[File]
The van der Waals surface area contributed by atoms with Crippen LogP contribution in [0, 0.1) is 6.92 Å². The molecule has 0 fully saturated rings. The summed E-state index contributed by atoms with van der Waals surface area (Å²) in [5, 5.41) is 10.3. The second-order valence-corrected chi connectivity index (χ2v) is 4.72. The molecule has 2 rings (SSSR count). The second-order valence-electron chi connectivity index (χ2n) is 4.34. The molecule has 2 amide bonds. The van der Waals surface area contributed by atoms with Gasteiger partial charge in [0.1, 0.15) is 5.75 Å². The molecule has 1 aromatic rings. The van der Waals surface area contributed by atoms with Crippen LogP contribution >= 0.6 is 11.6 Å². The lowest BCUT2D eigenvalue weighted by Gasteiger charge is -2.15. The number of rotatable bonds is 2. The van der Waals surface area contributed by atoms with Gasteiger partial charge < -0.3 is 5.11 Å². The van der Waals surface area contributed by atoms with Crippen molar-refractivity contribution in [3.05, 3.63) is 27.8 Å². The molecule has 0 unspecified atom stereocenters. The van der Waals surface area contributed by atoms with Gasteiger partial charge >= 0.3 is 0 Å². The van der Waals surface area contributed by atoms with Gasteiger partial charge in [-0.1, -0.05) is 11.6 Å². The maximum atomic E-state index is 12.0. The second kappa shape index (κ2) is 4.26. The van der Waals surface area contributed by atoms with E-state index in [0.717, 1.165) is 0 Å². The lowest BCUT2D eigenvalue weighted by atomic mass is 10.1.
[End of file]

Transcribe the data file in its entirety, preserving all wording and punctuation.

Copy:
The van der Waals surface area contributed by atoms with Crippen LogP contribution in [0, 0.1) is 6.92 Å². The molecule has 0 fully saturated rings. The summed E-state index contributed by atoms with van der Waals surface area (Å²) in [5, 5.41) is 10.3. The second-order valence-corrected chi connectivity index (χ2v) is 4.72. The molecule has 2 rings (SSSR count). The second-order valence-electron chi connectivity index (χ2n) is 4.34. The molecule has 2 amide bonds. The van der Waals surface area contributed by atoms with Gasteiger partial charge in [0.1, 0.15) is 5.75 Å². The molecule has 1 aromatic rings. The van der Waals surface area contributed by atoms with Crippen LogP contribution >= 0.6 is 11.6 Å². The lowest BCUT2D eigenvalue weighted by Gasteiger charge is -2.15. The number of rotatable bonds is 2. The van der Waals surface area contributed by atoms with Gasteiger partial charge < -0.3 is 5.11 Å². The van der Waals surface area contributed by atoms with Crippen molar-refractivity contribution in [3.05, 3.63) is 27.8 Å². The molecule has 0 unspecified atom stereocenters. The van der Waals surface area contributed by atoms with Gasteiger partial charge >= 0.3 is 0 Å². The van der Waals surface area contributed by atoms with Gasteiger partial charge in [-0.1, -0.05) is 11.6 Å². The maximum atomic E-state index is 12.0. The second kappa shape index (κ2) is 4.26. The van der Waals surface area contributed by atoms with E-state index in [0.717, 1.165) is 0 Å². The lowest BCUT2D eigenvalue weighted by atomic mass is 10.1.